Final Fantasy XIII Established the Best Aspects of Final Fantasy VII Remake

Maddox

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And like the aforementioned two, Final Fantasy VII Remake isn’t shy about its linearity. Midgar is filled with hallways to run through and spaces to be explicitly pushed away from. And yet, it doesn’t feel any less realized or look any less stunning for it. An open world and deep sidequest system aren’t responsible for the newfound depth in characters like Jessie, Biggs, Wedge, and even Cloud himself. They’re not responsible for how I think about Midgar’s people, who are sometimes congregated and at other times stumbling alone on the streets, living their difficult lives and existing without Cloud. That’s all due to the much more nuanced writing and characterization. Side quests are present but there aren’t many, nor is there much of an attempt to make them compelling. Most of the resources have gone into presenting and improving upon an already successful main story, with everything that truly matters existing within it. I’ve honestly missed that focus from a role-playing game with a budget this large.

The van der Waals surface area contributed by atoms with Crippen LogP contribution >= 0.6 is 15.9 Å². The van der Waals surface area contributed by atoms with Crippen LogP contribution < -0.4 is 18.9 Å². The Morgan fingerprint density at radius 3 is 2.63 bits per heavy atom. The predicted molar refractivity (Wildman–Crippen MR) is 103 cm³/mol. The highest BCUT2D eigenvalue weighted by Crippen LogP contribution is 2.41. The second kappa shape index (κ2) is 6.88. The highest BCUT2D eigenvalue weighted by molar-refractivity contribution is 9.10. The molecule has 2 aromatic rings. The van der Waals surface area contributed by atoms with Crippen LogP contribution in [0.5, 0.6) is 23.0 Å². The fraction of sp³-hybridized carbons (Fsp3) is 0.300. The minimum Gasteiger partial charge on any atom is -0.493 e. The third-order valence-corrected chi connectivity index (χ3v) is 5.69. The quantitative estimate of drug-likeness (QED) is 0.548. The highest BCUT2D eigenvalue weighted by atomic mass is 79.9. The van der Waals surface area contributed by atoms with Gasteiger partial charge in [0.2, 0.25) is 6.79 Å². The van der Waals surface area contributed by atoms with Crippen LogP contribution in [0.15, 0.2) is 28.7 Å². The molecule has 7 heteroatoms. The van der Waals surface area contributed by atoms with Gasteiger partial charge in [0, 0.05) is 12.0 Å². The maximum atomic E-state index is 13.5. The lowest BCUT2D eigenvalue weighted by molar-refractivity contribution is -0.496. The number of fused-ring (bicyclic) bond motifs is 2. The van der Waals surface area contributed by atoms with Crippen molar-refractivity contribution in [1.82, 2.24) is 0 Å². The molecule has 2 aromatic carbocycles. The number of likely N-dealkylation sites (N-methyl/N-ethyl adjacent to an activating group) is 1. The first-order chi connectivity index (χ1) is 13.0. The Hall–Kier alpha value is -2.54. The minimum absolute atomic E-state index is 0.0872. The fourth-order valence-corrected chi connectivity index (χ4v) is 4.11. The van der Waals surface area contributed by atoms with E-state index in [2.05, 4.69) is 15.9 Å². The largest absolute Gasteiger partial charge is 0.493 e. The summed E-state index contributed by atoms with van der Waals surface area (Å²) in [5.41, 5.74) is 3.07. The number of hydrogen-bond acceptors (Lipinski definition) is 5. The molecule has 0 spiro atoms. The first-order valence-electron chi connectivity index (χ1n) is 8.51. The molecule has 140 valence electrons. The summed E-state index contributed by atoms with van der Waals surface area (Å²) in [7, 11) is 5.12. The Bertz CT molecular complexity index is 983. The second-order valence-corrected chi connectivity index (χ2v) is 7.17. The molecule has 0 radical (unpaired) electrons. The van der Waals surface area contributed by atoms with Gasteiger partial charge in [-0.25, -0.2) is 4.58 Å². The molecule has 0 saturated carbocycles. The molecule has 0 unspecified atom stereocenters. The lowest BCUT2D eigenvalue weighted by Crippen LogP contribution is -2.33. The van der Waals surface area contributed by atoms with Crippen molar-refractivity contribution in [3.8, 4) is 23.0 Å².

While the series as a whole is known for its masterful soundtracks, Final Fantasy XIII still has my favorite of the bunch despite standouts like those of Final Fantasy VIII and Final Fantasy XIV. Not only is every track in it beautiful, but it is also comprised of arguably the most diverse selection of themes and styles in any singular entry’s soundtrack. Some pieces are evocative and ethereal; a few are lighthearted and catchy; others are bombastic and incredibly effective at heightening your adrenaline. While this applies to every Final Fantasy soundtrack, Final Fantasy XIII was the first in the franchise to be entirely composed by Masashi Hamauzu, who is also one of the primary composers for Final Fantasy VII Remake.
The last aspect of the remake that reminds me of Final Fantasy XIII is more felt rather than seen or heard. Final Fantasy XIII sits alongside Final Fantasy VIII and Final Fantasy XII as the most experimental entries in the series, breaking away from many of its conventions in the name of diversifying the palette.
 
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